As the trade deadline ticked over last week, we saw a couple of somewhat marquee players in Gerald Wallace and Nene being shipped to new locations. However, the deal most likely to have the greatest impact on the final stretch of the NBA season was the trade which saw the Los Angeles Lakers acquire Ramon Sessions and Christian Eyenga, in exchange for Luke Walton, Jason Kapono and a (lottery protected) first round pick.

Most casual basketball fans (particularly those in Australia) may struggle to understand that out of all the deadline trades that took place, this is the one worth talking about. Sessions, the 56th overall pick in the 2007 NBA draft, has spent the last two seasons as the back-up point guard of the struggling Cavaliers, so it’s plausible that his talents may have slipped through the cracks. Jeremy Lin is evidence that it can happen.

As a rookie with the Bucks, Sessions spent most of the season on the inactive list. Mo Williams had been tagged as the Bucks point guard of the future, and if it weren’t for Williams missing 16 games during that season, chances are Sessions would never have had the opportunity to play meaningful minutes in an NBA game, much less set a Milwaukee franchise record with 24 assists in a single game.

In 2009 Sessions signed an offer sheet with the Minnesota Timberwolves, which was unmatched by the Bucks. There he would join a backcourt that included highly touted rookie prospect, Jonny Flynn, but essentially, both were warming the seat for eventual starter and saviour, Ricky Rubio.

The point of this history lesson is that throughout the first five years of Sessions’ NBA career, he’s never had a clearly defined role, but with the Lakers he finally has one. In his somewhat limited time in starting roles, Sessions has shown that he’s more than capable of rising to the occasion, and that he’s worthy of being labelled a starter in this league.

As demonstrated in the Lakers dismantling of the reigning champs on ESPN, a pure point guard like Sessions makes life easier for the Lakers front court, particularly Pau Gasol. Over the last three games with Sessions playing significant minutes for the Lakers, Gasol has averaged over 21 points per game, that’s five points above his season average.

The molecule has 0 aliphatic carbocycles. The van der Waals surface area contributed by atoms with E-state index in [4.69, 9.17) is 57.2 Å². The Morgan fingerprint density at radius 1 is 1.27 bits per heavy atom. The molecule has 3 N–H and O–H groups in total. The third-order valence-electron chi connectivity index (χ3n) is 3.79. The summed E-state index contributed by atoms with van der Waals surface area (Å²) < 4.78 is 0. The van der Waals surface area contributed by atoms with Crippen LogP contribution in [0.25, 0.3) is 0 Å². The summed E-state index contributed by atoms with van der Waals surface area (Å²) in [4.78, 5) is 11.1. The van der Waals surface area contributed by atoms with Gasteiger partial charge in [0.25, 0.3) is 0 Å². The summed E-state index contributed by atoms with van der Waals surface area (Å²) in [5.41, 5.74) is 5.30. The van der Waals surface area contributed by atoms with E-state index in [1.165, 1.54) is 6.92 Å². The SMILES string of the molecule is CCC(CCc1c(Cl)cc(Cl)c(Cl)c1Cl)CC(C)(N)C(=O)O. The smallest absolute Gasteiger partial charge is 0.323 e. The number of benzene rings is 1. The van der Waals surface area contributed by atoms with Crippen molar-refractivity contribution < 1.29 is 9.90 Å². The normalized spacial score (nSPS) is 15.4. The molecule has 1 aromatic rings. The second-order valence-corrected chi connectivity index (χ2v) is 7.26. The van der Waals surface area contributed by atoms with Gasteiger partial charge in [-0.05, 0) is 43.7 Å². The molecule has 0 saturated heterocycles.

Obviously three games is a small sample size and nothing to take too seriously, but what can be taken seriously is the Lakers newly found ability to space the floor. With Kobe slashing along the baseline, Bynum working the low block, and Gasol spotting up from mid range, the Lakers have become a far more difficult cover than they were prior to the addition of Sessions, and for the first time in a while they look like a dangerous matchup for anyone headed in to the playoffs.

Sessions is a good pick and roll point guard, a great ball handler and above everything else, he can distribute the ball effectively. His main criticism entering the league was his inability to create his own shot, but in Los Angeles he’ll be running the Mike Brown offense (Kobe Bryant) so that potential flaw shouldn’t be an issue. While Sessions might not impose too much of a threat on the defensive end, what he will do is put the ball right where his teammates want it, relieve Kobe from playing too many minutes, and he’ll knock down jump shots when his number’s called.

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